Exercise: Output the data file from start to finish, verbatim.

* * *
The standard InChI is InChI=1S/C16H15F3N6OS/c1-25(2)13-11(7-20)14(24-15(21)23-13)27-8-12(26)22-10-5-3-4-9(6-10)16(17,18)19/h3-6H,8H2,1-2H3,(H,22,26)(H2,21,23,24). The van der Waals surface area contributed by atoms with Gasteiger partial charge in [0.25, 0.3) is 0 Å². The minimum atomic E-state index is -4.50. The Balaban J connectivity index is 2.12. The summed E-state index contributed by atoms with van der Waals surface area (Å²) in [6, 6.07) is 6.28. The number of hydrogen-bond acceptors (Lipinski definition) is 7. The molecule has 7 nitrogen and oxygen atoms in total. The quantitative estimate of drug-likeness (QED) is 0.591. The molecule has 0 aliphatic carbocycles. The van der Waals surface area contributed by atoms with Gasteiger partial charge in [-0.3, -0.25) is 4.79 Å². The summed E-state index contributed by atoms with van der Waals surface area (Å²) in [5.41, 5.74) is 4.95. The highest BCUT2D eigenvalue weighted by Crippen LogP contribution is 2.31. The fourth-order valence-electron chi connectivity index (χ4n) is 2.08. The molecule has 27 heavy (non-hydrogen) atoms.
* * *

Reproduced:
The standard InChI is InChI=1S/C16H15F3N6OS/c1-25(2)13-11(7-20)14(24-15(21)23-13)27-8-12(26)22-10-5-3-4-9(6-10)16(17,18)19/h3-6H,8H2,1-2H3,(H,22,26)(H2,21,23,24). The van der Waals surface area contributed by atoms with Gasteiger partial charge in [0.25, 0.3) is 0 Å². The minimum atomic E-state index is -4.50. The Balaban J connectivity index is 2.12. The summed E-state index contributed by atoms with van der Waals surface area (Å²) in [6, 6.07) is 6.28. The number of hydrogen-bond acceptors (Lipinski definition) is 7. The molecule has 7 nitrogen and oxygen atoms in total. The quantitative estimate of drug-likeness (QED) is 0.591. The molecule has 0 aliphatic carbocycles. The van der Waals surface area contributed by atoms with Gasteiger partial charge in [-0.3, -0.25) is 4.79 Å². The summed E-state index contributed by atoms with van der Waals surface area (Å²) in [5.41, 5.74) is 4.95. The highest BCUT2D eigenvalue weighted by Crippen LogP contribution is 2.31. The fourth-order valence-electron chi connectivity index (χ4n) is 2.08. The molecule has 27 heavy (non-hydrogen) atoms.